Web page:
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    King, Caroline 2009. An evidence based guide to weaning preterm infants. Paediatrics and Child Health, Vol. 19, Issue. 9, p. 405.


    Horodynski, M. Olson, Beth Arndt, Mary Jo Brophy-Herb, Holly Shirer, Karen and Shemanski, Rosalie 2007. Low-Income Mothers' Decisions Regarding When and Why to Introduce Solid Foods to Their Infants: Influencing Factors. Journal of Community Health Nursing, Vol. 24, Issue. 2, p. 101.


    Soylu, Alper Kasap, Belde Soylu, Özlem Bekem Türkmen, Mehmet and Kavukçu, Salih 2007. Does feeding in infancy effect the development of IgA nephropathy?. Pediatric Nephrology, Vol. 22, Issue. 7, p. 1040.


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Prematurity, immune function and infant feeding practices

  • Shelagh M. Hampton (a1)
  • DOI: http://dx.doi.org/10.1079/PNS19990011
  • Published online: 01 December 2008
Abstract

Recently, there has been much interest in the literature in the role of early nutrition and the health of the individual in adulthood. A majority of infants in the UK are born full term, while preterm infants account for 4–6 % of the total births. Milk feeding practices are divided into three groups: breast, combination (breast-fed with formula as‘top-up) and bottle (formula). In studies conducted by our group and other researchers immune function in full-term and preterm infants has been assessed by monitoring total and specific immunoglobulin E and specific immunoglobulin G levels. Dietary modification by the pregnant mother with a history of allergy in the family has been shown to have a positive effect with respect to allergy outcome and prevention of atopic disease in the infant. However, this dietary modification has to occur before week 22 of pregnancy and continue until the end of lactation to achieve a beneficial outcome to the infant. The stress of mothers restricting their diets may be disadvantageous to the fetus, and therefore any gain due to the dietary restriction may be lost. Researchers have shown that the early introduction of complementary foods and the greater diversity of these foods appeared to result in an increase in the incidence of atopic disease in the infant. In conclusion, in order to reduce the risk in their babies, mothers with a family history of atopic disease should breast-feed for more than 15 weeks and introduce solid foods after 4 months, limiting the variety until at least 6 months.

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Copyright
Corresponding author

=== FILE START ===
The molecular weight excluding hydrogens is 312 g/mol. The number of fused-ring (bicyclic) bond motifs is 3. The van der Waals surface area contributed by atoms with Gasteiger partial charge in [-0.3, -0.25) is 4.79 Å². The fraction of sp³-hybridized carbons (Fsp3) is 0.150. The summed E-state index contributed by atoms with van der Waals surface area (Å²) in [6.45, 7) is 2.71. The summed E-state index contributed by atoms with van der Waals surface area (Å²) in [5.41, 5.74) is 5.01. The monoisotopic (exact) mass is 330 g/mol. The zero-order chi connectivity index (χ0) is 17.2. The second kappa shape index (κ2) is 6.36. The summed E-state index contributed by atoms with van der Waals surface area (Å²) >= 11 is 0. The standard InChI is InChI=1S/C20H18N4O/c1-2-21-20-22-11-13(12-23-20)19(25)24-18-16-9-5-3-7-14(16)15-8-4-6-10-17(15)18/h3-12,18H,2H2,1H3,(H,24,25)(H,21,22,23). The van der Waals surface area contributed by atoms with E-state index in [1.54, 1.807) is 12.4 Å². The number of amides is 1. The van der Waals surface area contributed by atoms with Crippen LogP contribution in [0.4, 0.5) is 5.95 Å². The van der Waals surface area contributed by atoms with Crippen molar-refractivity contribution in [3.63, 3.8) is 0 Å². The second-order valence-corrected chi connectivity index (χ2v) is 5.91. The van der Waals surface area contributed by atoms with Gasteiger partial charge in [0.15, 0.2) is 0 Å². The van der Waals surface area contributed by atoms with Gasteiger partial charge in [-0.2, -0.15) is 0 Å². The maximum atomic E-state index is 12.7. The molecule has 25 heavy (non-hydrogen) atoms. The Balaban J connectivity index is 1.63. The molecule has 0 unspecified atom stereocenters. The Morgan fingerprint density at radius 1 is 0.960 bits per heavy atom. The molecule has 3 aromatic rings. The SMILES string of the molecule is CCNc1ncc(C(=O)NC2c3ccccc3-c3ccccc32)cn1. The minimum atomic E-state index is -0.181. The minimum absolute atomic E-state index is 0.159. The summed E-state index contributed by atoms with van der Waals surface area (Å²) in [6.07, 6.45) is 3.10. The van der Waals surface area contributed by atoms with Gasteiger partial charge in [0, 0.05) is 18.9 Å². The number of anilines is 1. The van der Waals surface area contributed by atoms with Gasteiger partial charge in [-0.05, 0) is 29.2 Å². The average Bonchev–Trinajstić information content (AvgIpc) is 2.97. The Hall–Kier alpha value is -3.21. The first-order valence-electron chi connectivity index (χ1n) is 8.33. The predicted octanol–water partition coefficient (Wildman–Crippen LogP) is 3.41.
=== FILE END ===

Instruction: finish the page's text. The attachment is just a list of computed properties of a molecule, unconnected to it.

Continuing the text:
Corresponding author: Dr Shelagh M. Hampton, fax +44 (0)1483 576978, email s.hampton@surrey.ac.uk
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K Fälth-Magnusson , N-IM Kjellman & K-E Magnusson (1988) Antibodies IgG, IgA, and IgM to food antigens during the first 18 months of life in relation to feeding and development of atopic disease. Journal of Allergy and Clinical Immunology 81, 743749.

JS Forsyth , SA Ogston , A Clark , C du V Florey & PW Howie (1993) Relation between early introduction of solid food to infants and their weight and illnesses during the first two years of life. British Medical Journal 306, 15721576.

G Hattevig , B Kjellman & B Bjorksten (1993) Appearance of IgE antibodies to ingested and inhaled allergens during the first 12 years of life in atopic and non-atopic children. Pediatric Allergy Immunology 4, 182186.

AC Jones , EA Miles , JO Warner , BM Colwell , TN Bryant & JA Warner (1996) Fetal peripheral blood mononuclear cell proliferative responses to mitogenic and allergenic stimuli during gestation. Pediatric Allergy Immunology 7, 109116.

M Kajosaari & U Saarinen (1983) Prophylaxis of atopic disease by six months total solid food elimination. Acta Paediatrica Scandinavica 72, 411414.

N Sigurs , G Hattevig , B Kjellman , N-IM Kjellman , L Nilsson & B Björkstén (1994) Appearance of atopic disease in relation to serum IgE antibodies in children followed up from birth for 4 to 15 years. Journal of Allergy and Clinical Immunology 94, 757763.

AC Wilson , SC Forsyth , SA Greene , L Irvine , C Hagau & PW Howie (1998) Relation of infant diet to childhood health: seven year follow up of children in Dundee infant feeding study. British Medical Journal 316, 2125.

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Proceedings of the Nutrition Society
  • ISSN: 0029-6651
  • EISSN: 1475-2719
  • URL: /core/journals/proceedings-of-the-nutrition-society
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